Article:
New research in Brazil has found that rivers in the Amazon emit far more carbon dioxide (CO2) than previously estimated, suggesting that the Amazon Basin is closer to net carbon neutral. The results increase the most recent global estimates of CO2 emissions from rivers and lakes by almost 50 percent, with potentially huge implications for global climate policy.
FAPESP and National Science Foundation

Contact: Melissa Cochrane
melissa.cochrane@frontiersin.org
41-787-246-393
Frontiers

Public Release: 9-May-2017
PLOS ONE
Pupils' mental health improved through school-based program, study shows
School-aged children can be taught to better their mental health through intervention programmes delivered at school, suggests a new study carried out in east London and led by an academic at Queen Mary University of London (QMUL).
Newham Council, Swiss National Science Foundation

Contact: Taraneh Dadar
t.dadar@qmul.ac.uk
07-701-046-950
Queen Mary University of London

Public Release: 9-May-2017
Scientific Reports
Elusive atomic motion captured by electron microscopy
The movement of atoms through a material can cause problems under certain circumstances. Atomic-resolution electron microscopy has enabled researchers at Linköping University in Sweden to observe for the first time a phenomenon that has eluded materials scientists for many decades. The study is published in Scientific Reports.
Swedish Research Council, Swedish government's Strategic Research Area initiative into advanced functional materials (AFM), Knut and Alice Wallenberg Foundation, National Science Foundation, US Department of Energy

Contact: Karin Söderlund Leifler
karin.soderlund.leifler@liu.se
46-132-81395
Linköping University

Public Release: 9-May-2017
PLOS Neglected Tropical Diseases
Mosquito-borne viruses like Zika may be spread at lower temperatures, potentially expanding impact
Transmission of mosquito-borne diseases, such as Zika, occur at lower temperatures than previously thought, a recently released study co-authored by two researchers at the University of South Florida (USF) in Tampa, Fla., shows. The study, led by Stanford University, used data collected by the USF researchers to create a model showing the potential effects of temperatures and temperature change on the transmission of dengue, chikungunya and Zika around the world. These three diseases are mosquito-vectored and increasing in the United States.
National Science Foundation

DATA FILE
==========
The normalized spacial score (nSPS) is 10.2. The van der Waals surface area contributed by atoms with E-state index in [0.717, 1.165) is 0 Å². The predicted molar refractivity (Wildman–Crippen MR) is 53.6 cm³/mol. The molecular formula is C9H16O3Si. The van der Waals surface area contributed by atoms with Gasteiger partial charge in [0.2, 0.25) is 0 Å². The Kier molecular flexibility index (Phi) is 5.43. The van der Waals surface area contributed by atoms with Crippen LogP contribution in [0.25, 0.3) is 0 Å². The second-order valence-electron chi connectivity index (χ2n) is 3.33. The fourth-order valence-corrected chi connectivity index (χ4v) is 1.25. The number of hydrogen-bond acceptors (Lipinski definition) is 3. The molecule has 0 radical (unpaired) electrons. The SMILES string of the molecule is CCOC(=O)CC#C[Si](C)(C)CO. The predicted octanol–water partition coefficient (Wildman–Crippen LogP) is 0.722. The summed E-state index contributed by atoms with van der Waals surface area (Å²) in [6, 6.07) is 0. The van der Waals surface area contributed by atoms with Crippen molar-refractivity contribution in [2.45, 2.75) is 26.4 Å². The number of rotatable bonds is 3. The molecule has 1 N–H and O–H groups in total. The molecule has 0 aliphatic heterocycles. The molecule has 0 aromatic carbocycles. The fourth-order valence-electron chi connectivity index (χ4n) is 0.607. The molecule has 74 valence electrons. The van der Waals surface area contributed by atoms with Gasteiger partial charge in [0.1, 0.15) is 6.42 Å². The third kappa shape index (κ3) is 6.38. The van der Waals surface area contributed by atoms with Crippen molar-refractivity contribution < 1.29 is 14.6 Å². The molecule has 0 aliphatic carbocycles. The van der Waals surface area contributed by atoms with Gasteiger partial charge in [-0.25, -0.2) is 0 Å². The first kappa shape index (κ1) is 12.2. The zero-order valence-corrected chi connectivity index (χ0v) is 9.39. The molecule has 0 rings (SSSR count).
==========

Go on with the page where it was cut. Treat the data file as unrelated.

Contact: Adam Freeman
adamfreeman@usf.edu
813-974-9047
University of South Florida (USF Innovation)

Public Release: 8-May-2017
Journal of Physical Chemistry Letters
'Hot' electrons don't mind the gap
Rice University scientists discover that 'hot' electrons can create a photovoltage about a thousand times larger than ordinary temperature differences in nanoscale gaps in gold wires. This finding opens a path for plasmonic tunneling-based photodetectors for sensors, solar cells and electronics.
US Army Research Office, Robert A. Welch Foundation, National Science Foundation

Contact: David Ruth
david@rice.edu
713-348-6327
Rice University

Public Release: 8-May-2017
UTSA professor receives grant to support sunlight-harvesting research
Kirk Schanze, Robert A. Welch Distinguished University Chair in Chemistry at The University of Texas at San Antonio (UTSA), has received a $448,211 grant from the National Science Foundation to support his research in converting sunlight to chemical energy.
National Science Foundation

Contact: Joanna Carver
joanna.carver@utsa.edu
210-243-4557
University of Texas at San Antonio

Public Release: 8-May-2017
Nature Neuroscience
Researchers discover neuronal targets that restore movement in Parkinson's disease model
Carnegie Mellon University researchers have identified two groups of neurons that can be turned on and off to alleviate the movement-related symptoms of Parkinson's disease. The activation of these cells in the basal ganglia relieves symptoms for much longer than current therapies, like deep brain stimulation and pharmaceuticals. The study, completed in a mouse model of Parkinson's, used optogenetics to better understand the neural circuitry involved in Parkinson's disease, and could provide the basis for new experimental treatment protocols.
National Institutes of Health, National Science Foundation, Brain & Behavior Research Foundation, Parkinson's Disease Foundation, NIH/Intramural Research Program

Contact: Jocelyn Duffy
jhduffy@andrew.cmu.edu
412-268-9982
Carnegie Mellon University

Public Release: 8-May-2017
Frontiers in Psychology
How do toddlers learn best from touchscreens?
Research recently published in Frontiers in Psychology suggests that Educational apps for kids can be valuable learning tools, but there's still a lot left to understand about how to best design them.
National Science Foundation Graduate Research Fellowship to Colleen Russo (DGE: 14445197) by Peabody College, Vanderbilt University

Contact: Melissa Cochrane
melissa.cochrane@frontiersin.org
7-872-46393
Frontiers

Public Release: 8-May-2017
Neuron
New tool for analyzing mouse vocalizations may provide insights for autism modeling
Vocalization plays a significant role in social communication across species such as speech by humans and song by birds. Male mice produce ultrasonic vocalizations in the presence of females and both sexes sing during friendly social encounters. Mice have been genetically well characterized and used extensively for research on autism as well as in other areas, but until now there have been limitations to studying their ultrasonic vocalizations.